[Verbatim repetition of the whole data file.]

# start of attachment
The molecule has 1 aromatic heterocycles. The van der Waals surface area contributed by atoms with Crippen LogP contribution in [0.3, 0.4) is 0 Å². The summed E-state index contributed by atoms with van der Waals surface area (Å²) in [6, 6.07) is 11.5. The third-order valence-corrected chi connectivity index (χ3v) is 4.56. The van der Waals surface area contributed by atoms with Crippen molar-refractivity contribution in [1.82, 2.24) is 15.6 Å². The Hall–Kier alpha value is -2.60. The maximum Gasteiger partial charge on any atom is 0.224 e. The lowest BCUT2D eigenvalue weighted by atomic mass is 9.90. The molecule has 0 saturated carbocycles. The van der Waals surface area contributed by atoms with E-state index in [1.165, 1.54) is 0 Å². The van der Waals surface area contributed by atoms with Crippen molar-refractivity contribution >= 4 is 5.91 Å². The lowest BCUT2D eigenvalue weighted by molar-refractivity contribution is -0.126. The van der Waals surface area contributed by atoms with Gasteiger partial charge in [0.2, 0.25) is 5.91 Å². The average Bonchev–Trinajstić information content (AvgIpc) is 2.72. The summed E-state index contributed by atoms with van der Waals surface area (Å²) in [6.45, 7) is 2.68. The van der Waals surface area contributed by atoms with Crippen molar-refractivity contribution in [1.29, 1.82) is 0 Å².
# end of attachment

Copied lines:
The molecule has 1 aromatic heterocycles. The van der Waals surface area contributed by atoms with Crippen LogP contribution in [0.3, 0.4) is 0 Å². The summed E-state index contributed by atoms with van der Waals surface area (Å²) in [6, 6.07) is 11.5. The third-order valence-corrected chi connectivity index (χ3v) is 4.56. The van der Waals surface area contributed by atoms with Crippen molar-refractivity contribution in [1.82, 2.24) is 15.6 Å². The Hall–Kier alpha value is -2.60. The maximum Gasteiger partial charge on any atom is 0.224 e. The lowest BCUT2D eigenvalue weighted by atomic mass is 9.90. The molecule has 0 saturated carbocycles. The van der Waals surface area contributed by atoms with E-state index in [1.165, 1.54) is 0 Å². The van der Waals surface area contributed by atoms with Crippen molar-refractivity contribution >= 4 is 5.91 Å². The lowest BCUT2D eigenvalue weighted by molar-refractivity contribution is -0.126. The van der Waals surface area contributed by atoms with Gasteiger partial charge in [0.2, 0.25) is 5.91 Å². The average Bonchev–Trinajstić information content (AvgIpc) is 2.72. The summed E-state index contributed by atoms with van der Waals surface area (Å²) in [6.45, 7) is 2.68. The van der Waals surface area contributed by atoms with Crippen molar-refractivity contribution in [1.29, 1.82) is 0 Å².